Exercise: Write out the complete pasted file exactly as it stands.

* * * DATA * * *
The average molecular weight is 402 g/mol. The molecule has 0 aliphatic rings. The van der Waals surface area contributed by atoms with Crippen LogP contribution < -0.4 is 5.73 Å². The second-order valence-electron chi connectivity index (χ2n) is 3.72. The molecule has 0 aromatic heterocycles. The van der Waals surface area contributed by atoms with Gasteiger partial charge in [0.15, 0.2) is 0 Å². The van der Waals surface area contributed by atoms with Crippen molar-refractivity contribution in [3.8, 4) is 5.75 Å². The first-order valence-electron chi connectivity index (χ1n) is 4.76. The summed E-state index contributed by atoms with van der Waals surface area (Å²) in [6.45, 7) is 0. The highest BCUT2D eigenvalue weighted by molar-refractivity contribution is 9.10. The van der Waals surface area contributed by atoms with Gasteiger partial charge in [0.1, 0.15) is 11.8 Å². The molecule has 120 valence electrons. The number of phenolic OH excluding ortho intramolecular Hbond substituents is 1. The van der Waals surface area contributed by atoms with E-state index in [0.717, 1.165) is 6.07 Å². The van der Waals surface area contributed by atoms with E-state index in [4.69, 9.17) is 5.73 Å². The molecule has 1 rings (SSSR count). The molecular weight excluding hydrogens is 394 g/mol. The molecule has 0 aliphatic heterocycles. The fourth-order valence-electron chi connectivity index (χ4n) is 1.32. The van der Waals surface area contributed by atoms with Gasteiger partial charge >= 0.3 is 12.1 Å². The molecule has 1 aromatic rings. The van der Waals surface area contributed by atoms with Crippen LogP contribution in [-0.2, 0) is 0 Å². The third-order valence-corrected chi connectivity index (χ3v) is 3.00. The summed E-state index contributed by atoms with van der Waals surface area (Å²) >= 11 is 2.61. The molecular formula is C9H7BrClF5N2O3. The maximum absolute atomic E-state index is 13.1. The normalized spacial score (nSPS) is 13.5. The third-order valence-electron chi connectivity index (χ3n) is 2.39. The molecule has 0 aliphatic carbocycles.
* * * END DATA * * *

The average molecular weight is 402 g/mol. The molecule has 0 aliphatic rings. The van der Waals surface area contributed by atoms with Crippen LogP contribution < -0.4 is 5.73 Å². The second-order valence-electron chi connectivity index (χ2n) is 3.72. The molecule has 0 aromatic heterocycles. The van der Waals surface area contributed by atoms with Gasteiger partial charge in [0.15, 0.2) is 0 Å². The van der Waals surface area contributed by atoms with Crippen molar-refractivity contribution in [3.8, 4) is 5.75 Å². The first-order valence-electron chi connectivity index (χ1n) is 4.76. The summed E-state index contributed by atoms with van der Waals surface area (Å²) in [6.45, 7) is 0. The highest BCUT2D eigenvalue weighted by molar-refractivity contribution is 9.10. The van der Waals surface area contributed by atoms with Gasteiger partial charge in [0.1, 0.15) is 11.8 Å². The molecule has 120 valence electrons. The number of phenolic OH excluding ortho intramolecular Hbond substituents is 1. The van der Waals surface area contributed by atoms with E-state index in [0.717, 1.165) is 6.07 Å². The van der Waals surface area contributed by atoms with E-state index in [4.69, 9.17) is 5.73 Å². The molecule has 1 rings (SSSR count). The molecular weight excluding hydrogens is 394 g/mol. The molecule has 0 aliphatic heterocycles. The fourth-order valence-electron chi connectivity index (χ4n) is 1.32. The van der Waals surface area contributed by atoms with Gasteiger partial charge >= 0.3 is 12.1 Å². The molecule has 1 aromatic rings. The van der Waals surface area contributed by atoms with Crippen LogP contribution in [-0.2, 0) is 0 Å². The third-order valence-corrected chi connectivity index (χ3v) is 3.00. The summed E-state index contributed by atoms with van der Waals surface area (Å²) >= 11 is 2.61. The molecular formula is C9H7BrClF5N2O3. The maximum absolute atomic E-state index is 13.1. The normalized spacial score (nSPS) is 13.5. The third-order valence-electron chi connectivity index (χ3n) is 2.39. The molecule has 0 aliphatic carbocycles.